TF: To help people feel not so alone, I think, is so important because when you’re going through a divorce, you feel painfully alone and you don’t know what’s going to happen day to day. It’s like this emotional roller coaster and you can go into a very dark, sad, lonely place. I did keep it to myself for a long time and it didn’t feel natural to me to not be fully myself. I think Instagram is tricky because you’re showing everybody the best parts of your life and you’re creating this image that people are buying into but behind the screen are real humans who are dealing with the same things as everybody else. I think it’s really dangerous if we don’t share the real side of things because it sets these expectations that are not attainable. I don’t want to make it seem like it just appeared that we’re this great modern family. We had to work really hard at that. I think that keeping Lawrence in mind and making it about what’s best for his future helped us to really come together and be able to get to the point we’re at now. I think when people go through divorce, it’s very easy to blame and to be angry. At the end of the day, you both chose to bring this child into this world and they owe you nothing and you owe them everything. Everything means being the best parent and family that you can be no matter what that looks like on paper. When James and I got divorced, it didn’t have to mean that we stopped being a family. It just meant that we were no longer married.


NJF: You shared a lovely photo on Instagram of Lawrence with you, his dad and your husband. How has co-parenting been for you?

TF: Co-parenting is really great for us. We’re really good at communicating, which I think is key. He and my husband really get along beautifully. Again, I think with time and with work, you can all come together. Those photos were actually taken on the one-year anniversary of Russ and I losing our son Lukas to miscarriage and the photo shoot had been rescheduled because of rain. It occurred to me when we were there what a big part Lukas played in us coming together because we were co-parenting and everything was fine but having that tragedy happen and seeing how everybody came together and really showed up for each other really solidified that we are still a family. It was a really magical day because I was mourning, but I also was seeing that this beautiful family came together in tragedy and that we were able to get through it and come out stronger. I’m so beyond grateful for the three men in my life.


NJF: How has motherhood changed you?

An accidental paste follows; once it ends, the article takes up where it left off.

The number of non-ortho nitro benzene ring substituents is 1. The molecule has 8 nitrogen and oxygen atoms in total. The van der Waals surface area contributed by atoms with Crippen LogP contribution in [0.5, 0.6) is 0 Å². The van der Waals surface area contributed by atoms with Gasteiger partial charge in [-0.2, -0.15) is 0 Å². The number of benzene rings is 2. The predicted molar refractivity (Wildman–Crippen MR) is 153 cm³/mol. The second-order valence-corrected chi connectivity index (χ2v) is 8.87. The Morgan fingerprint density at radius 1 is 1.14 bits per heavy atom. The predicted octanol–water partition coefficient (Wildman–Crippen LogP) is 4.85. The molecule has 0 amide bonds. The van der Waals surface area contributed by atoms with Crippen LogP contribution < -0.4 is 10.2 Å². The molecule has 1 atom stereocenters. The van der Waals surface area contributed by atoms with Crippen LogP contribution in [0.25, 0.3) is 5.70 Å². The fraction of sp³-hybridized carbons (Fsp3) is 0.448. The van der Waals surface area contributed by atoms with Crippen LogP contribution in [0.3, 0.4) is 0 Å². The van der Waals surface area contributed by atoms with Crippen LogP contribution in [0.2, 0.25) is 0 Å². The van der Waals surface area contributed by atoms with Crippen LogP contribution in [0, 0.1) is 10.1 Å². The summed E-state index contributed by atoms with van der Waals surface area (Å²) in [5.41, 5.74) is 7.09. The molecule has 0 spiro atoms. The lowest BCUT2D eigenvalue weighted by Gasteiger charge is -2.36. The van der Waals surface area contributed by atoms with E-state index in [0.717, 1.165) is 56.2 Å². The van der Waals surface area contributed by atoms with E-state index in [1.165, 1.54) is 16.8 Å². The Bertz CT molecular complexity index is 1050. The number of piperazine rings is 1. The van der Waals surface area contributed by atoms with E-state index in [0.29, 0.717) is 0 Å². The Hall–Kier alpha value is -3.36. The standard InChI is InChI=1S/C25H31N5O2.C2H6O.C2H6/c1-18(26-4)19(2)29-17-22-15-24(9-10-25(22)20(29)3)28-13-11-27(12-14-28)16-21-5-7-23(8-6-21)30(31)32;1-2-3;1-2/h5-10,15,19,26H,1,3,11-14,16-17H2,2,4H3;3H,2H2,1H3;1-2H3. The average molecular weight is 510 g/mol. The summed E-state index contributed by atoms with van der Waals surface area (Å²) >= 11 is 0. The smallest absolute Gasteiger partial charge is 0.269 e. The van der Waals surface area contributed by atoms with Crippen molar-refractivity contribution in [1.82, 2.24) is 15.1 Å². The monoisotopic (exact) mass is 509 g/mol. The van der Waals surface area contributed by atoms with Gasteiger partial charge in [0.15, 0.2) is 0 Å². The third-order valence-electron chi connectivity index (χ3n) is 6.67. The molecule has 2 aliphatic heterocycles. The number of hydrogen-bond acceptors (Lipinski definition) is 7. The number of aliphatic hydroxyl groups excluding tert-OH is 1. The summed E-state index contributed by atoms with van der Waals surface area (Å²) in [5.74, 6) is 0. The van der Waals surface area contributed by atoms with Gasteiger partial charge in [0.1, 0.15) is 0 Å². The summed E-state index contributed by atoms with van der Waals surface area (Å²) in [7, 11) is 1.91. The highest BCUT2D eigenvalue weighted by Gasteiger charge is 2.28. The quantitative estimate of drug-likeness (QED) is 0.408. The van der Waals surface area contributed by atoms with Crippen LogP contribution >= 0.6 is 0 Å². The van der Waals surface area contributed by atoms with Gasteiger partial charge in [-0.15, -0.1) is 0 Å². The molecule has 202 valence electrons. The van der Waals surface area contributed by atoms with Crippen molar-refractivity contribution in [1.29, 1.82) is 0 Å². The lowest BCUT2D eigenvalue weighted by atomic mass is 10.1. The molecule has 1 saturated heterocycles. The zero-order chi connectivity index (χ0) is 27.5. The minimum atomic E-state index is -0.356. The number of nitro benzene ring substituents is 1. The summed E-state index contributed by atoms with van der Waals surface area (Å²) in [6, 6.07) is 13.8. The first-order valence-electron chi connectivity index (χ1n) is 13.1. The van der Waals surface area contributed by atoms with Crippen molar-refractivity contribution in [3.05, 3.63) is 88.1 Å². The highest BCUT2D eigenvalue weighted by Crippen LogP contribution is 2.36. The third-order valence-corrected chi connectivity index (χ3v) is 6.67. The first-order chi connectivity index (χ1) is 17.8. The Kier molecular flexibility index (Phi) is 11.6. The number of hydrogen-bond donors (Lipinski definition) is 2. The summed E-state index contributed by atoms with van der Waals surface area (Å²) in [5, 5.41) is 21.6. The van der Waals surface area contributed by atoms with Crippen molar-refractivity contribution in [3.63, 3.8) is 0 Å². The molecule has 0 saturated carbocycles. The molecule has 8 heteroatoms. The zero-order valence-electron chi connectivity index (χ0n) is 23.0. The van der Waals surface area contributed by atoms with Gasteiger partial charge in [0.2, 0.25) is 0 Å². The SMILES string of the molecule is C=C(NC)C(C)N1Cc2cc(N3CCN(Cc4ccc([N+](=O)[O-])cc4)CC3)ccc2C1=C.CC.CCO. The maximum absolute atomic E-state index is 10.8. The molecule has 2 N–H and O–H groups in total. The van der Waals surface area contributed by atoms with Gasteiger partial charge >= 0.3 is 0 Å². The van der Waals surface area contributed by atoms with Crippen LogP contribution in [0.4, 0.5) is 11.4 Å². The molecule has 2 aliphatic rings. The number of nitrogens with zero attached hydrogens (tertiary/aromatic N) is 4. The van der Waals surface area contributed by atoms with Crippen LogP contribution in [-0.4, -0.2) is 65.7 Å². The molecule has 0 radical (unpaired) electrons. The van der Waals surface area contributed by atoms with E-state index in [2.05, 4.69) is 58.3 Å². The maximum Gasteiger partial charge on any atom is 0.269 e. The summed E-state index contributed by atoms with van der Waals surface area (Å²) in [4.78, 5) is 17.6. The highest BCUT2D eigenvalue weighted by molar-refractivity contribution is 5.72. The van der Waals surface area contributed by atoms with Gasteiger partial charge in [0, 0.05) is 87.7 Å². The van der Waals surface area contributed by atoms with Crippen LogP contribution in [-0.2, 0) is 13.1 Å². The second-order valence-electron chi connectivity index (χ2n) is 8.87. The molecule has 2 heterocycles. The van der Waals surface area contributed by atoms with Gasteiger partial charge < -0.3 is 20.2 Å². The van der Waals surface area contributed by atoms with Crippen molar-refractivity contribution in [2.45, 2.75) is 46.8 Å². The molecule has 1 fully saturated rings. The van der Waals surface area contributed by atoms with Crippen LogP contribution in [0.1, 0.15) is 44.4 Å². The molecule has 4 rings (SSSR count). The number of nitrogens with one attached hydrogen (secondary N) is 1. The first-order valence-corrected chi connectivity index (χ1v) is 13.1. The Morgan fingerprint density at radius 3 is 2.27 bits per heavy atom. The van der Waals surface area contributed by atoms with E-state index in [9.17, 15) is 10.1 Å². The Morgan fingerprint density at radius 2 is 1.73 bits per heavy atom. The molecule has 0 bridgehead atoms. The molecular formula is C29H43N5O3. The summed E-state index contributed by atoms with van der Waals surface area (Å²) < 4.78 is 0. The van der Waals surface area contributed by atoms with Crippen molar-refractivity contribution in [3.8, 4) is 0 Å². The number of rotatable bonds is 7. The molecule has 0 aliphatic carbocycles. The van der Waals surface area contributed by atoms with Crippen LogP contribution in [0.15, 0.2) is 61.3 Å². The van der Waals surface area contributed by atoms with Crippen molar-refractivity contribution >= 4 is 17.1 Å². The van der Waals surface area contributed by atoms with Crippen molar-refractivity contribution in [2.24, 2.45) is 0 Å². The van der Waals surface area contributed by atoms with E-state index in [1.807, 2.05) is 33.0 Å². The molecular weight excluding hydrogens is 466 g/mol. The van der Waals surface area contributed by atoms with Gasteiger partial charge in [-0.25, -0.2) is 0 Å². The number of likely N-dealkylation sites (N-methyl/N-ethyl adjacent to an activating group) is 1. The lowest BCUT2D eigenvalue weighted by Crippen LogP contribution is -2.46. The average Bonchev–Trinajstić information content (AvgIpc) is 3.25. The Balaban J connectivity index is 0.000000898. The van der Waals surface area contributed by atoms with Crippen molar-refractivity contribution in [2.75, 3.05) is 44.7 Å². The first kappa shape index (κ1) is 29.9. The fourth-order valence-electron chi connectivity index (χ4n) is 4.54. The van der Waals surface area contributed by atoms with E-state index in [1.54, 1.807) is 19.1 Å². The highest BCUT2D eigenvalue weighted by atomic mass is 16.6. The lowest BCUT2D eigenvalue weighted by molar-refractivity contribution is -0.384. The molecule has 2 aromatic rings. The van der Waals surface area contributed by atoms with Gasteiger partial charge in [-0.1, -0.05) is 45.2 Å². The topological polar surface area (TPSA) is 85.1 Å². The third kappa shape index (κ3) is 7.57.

TF: Motherhood is the best thing that has ever happened to me. I see the world so differently now, and I just want everything to be the best that it can in the world and at home to help this little boy have the tools to become an incredible man. Watching him grow up, it’s like you go through all the different stages, you don’t think it’s going to get any better and then it just does as you’re evolving with him. Now he’s got this sense of humor that I’m seeing and he’s hysterically funny.

He’s got comedic timing and he loves to make people laugh and he challenges me more than anybody ever has. He’s set in his ways and watching him, it’s joy. Motherhood is so hard some days, but I just love everything about it.

NJF: Your son is always very well styled. What do you think he thinks about style?

TF: I’ve always dressed him and he has never questioned what I put on him. Everyone asks, ‘How do you get him to wear that? My little boy only wants to wear sweatsuits.’ I’m just like, ‘We didn’t have sweatsuits. It wasn’t an option.’


NJF: You’ve lived in New Jersey most of your life. What do you love most about living here?

TF: New Jersey is the country’s best-kept secret. We have beaches, we have the mountains that we can get to in 45 minutes to an hour. We have the seasons and we can be in New York City in 45 minutes. It’s a beautiful place and New Jersey people are really special. First of all, do you know there’s more famous people from the State of New Jersey than any other state? I think that there’s a confidence to New Jersey people and a sense of pride that you oftentimes see in the south. We’re so similar. We love our teams, we love big hair, we love our families.

NJF: What do you love most about living in Mendham?

TF: It feels like you’re on the set of a Hallmark movie but it’s real life. I know the mayor and she takes such pride in everything and the parades and the sense of community and the camaraderie. It’s a magical place. I’ve lived in New Jersey and I’ve lived in all different places, but I have to say Mendham is the most special place that I have lived in New Jersey. It’s just charming. From my house, I can walk to town, which I love, and it’s amazing that my son goes to the preschool where I went.

NJF: What do you do for yourself that keeps you grounded and happy?

TF: I pray every day. I don’t think you have to go to church every day and pray that way but I talk to people who have passed and I ask for continued guidance. There’s a great app called Calm and that’s a really nice way to kick off your day. It’s meditation mixed with a thought for the day. I also am very much into my supplements. I recently started acupuncture. I am going through the IVF journey again. I work out with Tina Baker, who’s amazing. I do virtual workouts twice a week and she makes it super fun.


NJF: What are your hopes for Teggy French, the brand, and for your life in 2023? Do you believe in resolutions?

TF: I believe in it all. I believe in whatever makes people be better people, whatever that is for you. If it’s a resolution, whatever you decide you’re going to do or give up, if it’s helping you mentally, I’m such a big proponent of manifestation. I believe that our minds have so much power to give us all of our hopes and dreams. It’s taking that time to manifest and to do the things like take care of yourself and meditate and all of those things. For me, in 2023, I hope Teggy French continues to grow. We’re a small retail site now, but I want to start designing more products, so not just kaftans but I would love to bring in other things that are vintage-inspired. I want to continue to show people how to look great on any budget and to look pulled together while still being super comfortable. I’d like to go global one day. That’s my ultimate goal.